Unique polymer used to make updatable holographic display

Watching televisions in 3D could be a reality in future thanks to a polymer that allows holograms to be recorded and erased on a single display. 

Although static holograms are easy to produce, getting them to move has proved to be a lot more challenging. Now, for the first time, a team led by Nasser Peyghambarian at the University of Arizona has designed a 10cm-wide holographic display that can be erased and replaced with fresh images. 


Source: © Nature

Holographic display showing a brain and car from different viewing angles

The secret, Peyghambarian told Chemistry World, is a novel polymer with unique ’photo-refractive’ properties. ’Our polymer has the ability to create holograms very quickly, the image persists for several hours, and then the image is gradually erased so it can be updated,’ he said. 

Holograms are made by splitting a beam of laser light into two, then reflecting one off the object to be imaged. The two beams are then re-combined on a photosensitive material which stores the 3D signal in a complex pattern of interference. This pattern can be observed using an additional ’reading beam’ - when viewed from different angles, different parts of the object can be seen, giving the illusion of 3D.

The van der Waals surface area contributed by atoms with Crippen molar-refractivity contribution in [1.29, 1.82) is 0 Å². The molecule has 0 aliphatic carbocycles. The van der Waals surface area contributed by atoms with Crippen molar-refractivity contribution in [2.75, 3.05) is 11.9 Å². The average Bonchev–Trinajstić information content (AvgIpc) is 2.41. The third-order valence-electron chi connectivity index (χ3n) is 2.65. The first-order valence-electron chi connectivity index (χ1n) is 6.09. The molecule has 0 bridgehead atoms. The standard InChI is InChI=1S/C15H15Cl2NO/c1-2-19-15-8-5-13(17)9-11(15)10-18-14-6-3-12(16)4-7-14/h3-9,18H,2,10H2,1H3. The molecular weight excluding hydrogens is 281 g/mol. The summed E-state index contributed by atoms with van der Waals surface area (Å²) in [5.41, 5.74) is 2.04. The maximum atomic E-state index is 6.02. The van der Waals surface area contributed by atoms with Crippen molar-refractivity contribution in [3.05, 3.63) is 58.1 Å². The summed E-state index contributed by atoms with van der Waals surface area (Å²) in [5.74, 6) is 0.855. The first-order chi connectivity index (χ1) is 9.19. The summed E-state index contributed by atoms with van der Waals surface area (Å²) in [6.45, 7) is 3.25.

The new polymer combines an aniline-based dye that responds to light with a tetraphenyldiaminobiphenyl group that enables electrons to move freely through the structure. Small amounts of a fluorinated chromophore and plasticizer were then added to encourage molecular motion and improve the brightness of the display. 

"Our polymer has the ability to create holograms very quickly, the image persists for several hours, and then the image is gradually erased so it can be updated" - Nasser Peyghambarian

Under an applied electric field, the laser ’writing beams’ are absorbed by the polymer, generating negative electrons and positive ’holes’. The holes move to the dark regions of the display, which alters the distribution of charge in the polymer structure. That causes the dye molecules to rotate and align differently with the electric field, changing the refractive index of the material. 

The resulting hologram is observed using a reading laser, and this is also how the image is erased. The uniform illumination provided by the reading laser causes the particles to slowly return to their original state and the image fades away. 

By increasing the voltage running through the polymer, the team were able to draw a full image in around 3 minutes and maintain it on the screen for 3 hours. But to make a 3D-video, the hologram would need to be refreshed many times a second.

 ’This research sets a new benchmark in re-recordable three dimensional holographic displays,’ Colin Davidson, an expert in hologram chemistry at Cambridge University told Chemistry World. ’There are many papers in this field already, but none have demonstrated photo-refractive polymers with a combination of both high diffraction efficiency and a capacity to quickly update the image.’ 

Lewis Brindley